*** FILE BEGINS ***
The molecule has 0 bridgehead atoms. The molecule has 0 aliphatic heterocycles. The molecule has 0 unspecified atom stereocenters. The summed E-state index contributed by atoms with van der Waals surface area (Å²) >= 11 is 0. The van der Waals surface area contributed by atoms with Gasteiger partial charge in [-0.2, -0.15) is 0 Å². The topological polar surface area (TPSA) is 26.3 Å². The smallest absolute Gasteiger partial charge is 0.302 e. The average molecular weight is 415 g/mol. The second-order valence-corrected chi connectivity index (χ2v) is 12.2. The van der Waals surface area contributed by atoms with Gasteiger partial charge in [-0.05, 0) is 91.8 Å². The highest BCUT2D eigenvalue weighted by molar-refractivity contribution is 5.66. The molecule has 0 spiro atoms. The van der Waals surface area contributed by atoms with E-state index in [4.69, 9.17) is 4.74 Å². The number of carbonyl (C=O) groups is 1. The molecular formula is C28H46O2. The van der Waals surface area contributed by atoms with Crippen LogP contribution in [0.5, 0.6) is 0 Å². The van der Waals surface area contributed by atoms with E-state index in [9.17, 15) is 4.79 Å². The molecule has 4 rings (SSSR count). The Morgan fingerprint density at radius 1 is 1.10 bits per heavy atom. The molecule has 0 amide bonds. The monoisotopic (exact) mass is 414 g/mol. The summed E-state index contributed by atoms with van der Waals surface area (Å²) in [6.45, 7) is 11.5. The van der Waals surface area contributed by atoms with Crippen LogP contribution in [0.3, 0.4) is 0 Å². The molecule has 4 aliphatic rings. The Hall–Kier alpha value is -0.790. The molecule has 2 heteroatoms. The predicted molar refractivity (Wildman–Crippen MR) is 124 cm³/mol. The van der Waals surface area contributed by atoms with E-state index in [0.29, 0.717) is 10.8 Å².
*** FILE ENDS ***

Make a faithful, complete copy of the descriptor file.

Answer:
The molecule has 0 bridgehead atoms. The molecule has 0 aliphatic heterocycles. The molecule has 0 unspecified atom stereocenters. The summed E-state index contributed by atoms with van der Waals surface area (Å²) >= 11 is 0. The van der Waals surface area contributed by atoms with Gasteiger partial charge in [-0.2, -0.15) is 0 Å². The topological polar surface area (TPSA) is 26.3 Å². The smallest absolute Gasteiger partial charge is 0.302 e. The average molecular weight is 415 g/mol. The second-order valence-corrected chi connectivity index (χ2v) is 12.2. The van der Waals surface area contributed by atoms with Gasteiger partial charge in [-0.05, 0) is 91.8 Å². The highest BCUT2D eigenvalue weighted by molar-refractivity contribution is 5.66. The molecule has 0 spiro atoms. The van der Waals surface area contributed by atoms with E-state index in [4.69, 9.17) is 4.74 Å². The number of carbonyl (C=O) groups is 1. The molecular formula is C28H46O2. The van der Waals surface area contributed by atoms with Crippen LogP contribution in [0.5, 0.6) is 0 Å². The van der Waals surface area contributed by atoms with E-state index in [9.17, 15) is 4.79 Å². The molecule has 4 rings (SSSR count). The Morgan fingerprint density at radius 1 is 1.10 bits per heavy atom. The molecule has 0 amide bonds. The monoisotopic (exact) mass is 414 g/mol. The summed E-state index contributed by atoms with van der Waals surface area (Å²) in [6.45, 7) is 11.5. The van der Waals surface area contributed by atoms with Crippen LogP contribution in [0.3, 0.4) is 0 Å². The molecule has 4 aliphatic rings. The Hall–Kier alpha value is -0.790. The molecule has 2 heteroatoms. The predicted molar refractivity (Wildman–Crippen MR) is 124 cm³/mol. The van der Waals surface area contributed by atoms with E-state index in [0.29, 0.717) is 10.8 Å².